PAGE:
Nov 242010
 

Indie network provides support for local filmmakers

By James Smith

Sure, Kentucky has had a few movies made here from big budget companies like Sony and Paramount (SeabiscuitDreamerElizabethtown and Secretariat to name a few) but there is actually a whole other world that exists beyond that. That world is the independent film circuit.

Many independent feature films are being made right here at home. Some films are self-distributed and can be viewed via the web or by ordering from the filmmaker’s website. Others get distribution deals and can be rented at Movie Gallery and Blockbuster.  You can search Netflix, for example, and find independent films such as George Bonilla’s The Edison Death Machine as well as other titles from Kentucky’s ZP International and Cineline Productions.

Hollywood, in recent years, has failed on so many levels at providing movies that are decent and worth watching. Most companies have resorted to remaking classic movies because the idea pool has become shallow. On the other hand, independent filmmakers here in the Bluegrass are pumping out movies with meaning–films with feeling–and Hollywood is starting to notice. Recently, an independent company, Tuckywood Productions, released a film that was picked up for distribution. Their film Stash is already available for rental, and their next film, Red River, is set for release on February 1, 2011.

Most of these independent films are premiered at the historic Kentucky Theatre in Lexington with surprising turnouts. My company, DBC Entertainment, recently premiered our 3rd full-length feature, Point Pleasant, at the Kentucky to a crowd of more than 60 people. Point Pleasant is a horror/thriller shot in first-person, following in the steps of films such as The Blair Witch ProjectCloverfield, and the Paranormal Activity franchise.

“The more people that know we are actually making professional feature films in Kentucky, the more pull we will have in the industry.” Says Stacey Gillespie, owner of Eclipse Entertainment. “Kentucky people really seem to stand behind and support things that are state related.” Mr. Gillespie is currently in production on his medieval fantasy film titled In the Eyes of Darkness.

A lot of the better known independent companies join together to help one another produce each other’s films. “It’s very difficult to make a movie,” says Gregory W. Brock of Silver Chain Films. “Nobody really understands the difficulty of it until they try it for themselves. Having these different companies band together is a wonderful thing.”

Just recently, two mobster films have emerged from the indie community. Mountain Mafia, by JustUs League Films, was premiered in Lebanon on October 1 during the Darkwoods Convention. Shoot the Moon debuted back in June 2008.

When I came into the independent scene back in late 2007, all I had was the script for Shoot the Moon and nothing more. I didn’t know anyone, nobody knew me. But they all gave me a chance and, soon after the original casting call at the Cantuckee Diner in Winchester, we began rolling film.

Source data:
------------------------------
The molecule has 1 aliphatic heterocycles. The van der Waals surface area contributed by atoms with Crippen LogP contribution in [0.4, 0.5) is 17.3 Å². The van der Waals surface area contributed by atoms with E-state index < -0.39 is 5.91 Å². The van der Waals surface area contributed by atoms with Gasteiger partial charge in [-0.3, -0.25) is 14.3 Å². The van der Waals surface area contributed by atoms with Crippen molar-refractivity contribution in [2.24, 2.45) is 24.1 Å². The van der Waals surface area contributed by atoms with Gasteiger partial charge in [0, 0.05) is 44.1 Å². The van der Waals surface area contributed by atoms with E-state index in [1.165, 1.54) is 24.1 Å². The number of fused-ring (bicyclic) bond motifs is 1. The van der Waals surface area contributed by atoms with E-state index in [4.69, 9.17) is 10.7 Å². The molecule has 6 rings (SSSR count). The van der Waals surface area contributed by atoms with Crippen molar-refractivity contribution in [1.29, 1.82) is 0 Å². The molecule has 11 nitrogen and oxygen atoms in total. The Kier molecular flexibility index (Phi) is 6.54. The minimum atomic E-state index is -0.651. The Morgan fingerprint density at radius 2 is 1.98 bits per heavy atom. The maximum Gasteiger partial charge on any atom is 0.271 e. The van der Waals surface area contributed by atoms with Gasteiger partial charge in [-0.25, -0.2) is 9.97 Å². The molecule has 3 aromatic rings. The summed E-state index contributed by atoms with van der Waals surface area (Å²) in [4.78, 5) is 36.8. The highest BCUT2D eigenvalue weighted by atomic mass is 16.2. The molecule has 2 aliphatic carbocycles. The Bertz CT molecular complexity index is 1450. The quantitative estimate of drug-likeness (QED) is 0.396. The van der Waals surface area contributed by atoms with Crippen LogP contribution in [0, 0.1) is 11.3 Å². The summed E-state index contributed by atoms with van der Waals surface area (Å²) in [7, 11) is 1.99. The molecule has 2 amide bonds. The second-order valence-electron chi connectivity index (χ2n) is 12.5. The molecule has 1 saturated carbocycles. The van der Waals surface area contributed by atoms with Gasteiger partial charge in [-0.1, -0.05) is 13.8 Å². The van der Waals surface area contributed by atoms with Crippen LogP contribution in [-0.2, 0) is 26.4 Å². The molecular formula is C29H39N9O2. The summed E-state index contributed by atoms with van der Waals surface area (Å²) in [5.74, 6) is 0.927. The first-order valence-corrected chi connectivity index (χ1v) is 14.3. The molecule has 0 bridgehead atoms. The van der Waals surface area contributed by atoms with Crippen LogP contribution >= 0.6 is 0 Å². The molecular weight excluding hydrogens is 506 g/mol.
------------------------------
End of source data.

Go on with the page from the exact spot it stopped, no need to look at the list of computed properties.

The local actors and actresses are wonderful. Very talented, very dedicated. The best part of indie filmmaking is that it allows anyone with the dream to have the opportunity to experience it.

For someone wanting to become a filmmaker, there are a few things you need to know. First of all, keep in mind that independent means “low budget.” You do not have to raise hundreds of thousands of dollars to make an indie film, although a fixed budget is a wonderful thing to have. Always ask permission before filming anywhere, and be sure to print off waivers and agreements to be signed by the talent as well as location permission. This will help in the future just in case someone tries to back out down the line.

For any help you may need, the Kentucky Film Office in Frankfort is a great tool to use. They can help secure locations that can be very hard to come by.

We here at DBC Incorporated (DBC Entertainment, DBC Music, DBC Family) have had the privilege of working alongside many other companies. More importantly, we have all established a certain bond. It’s not only professional, it’s personal as well. That’s where the DBC Family comes in. Being able to establish such a friend/family type of atmosphere has enabled all of us to go at the entertainment industry in a whole new way. Doing anything alone is a lot harder then it is having millions of hands there to catch you if you happen to fall.

James Smith is the director of Point Pleasant and the founder of DBC Entertainment. Other DBC films include Shoot the Moon, Room 110, The Runaway, and Hate the Living…Love the Dead. Future projects either in current production or pre-production include Perfect Skin and the television series Insecurity. You can learn more about DBC Entertainment by visiting: http://www.wix.com/j_mackey/dbcfilms.

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  One Response to “Bringing Hollywood to Kentucky”

  1. […] This post was mentioned on Twitter by indycine, brian veronica. brian veronica said: Bringing Hollywood to Kentucky » North of Center: On the other hand, independent filmmakers here in the Bluegras… http://bit.ly/gVhtJK […]

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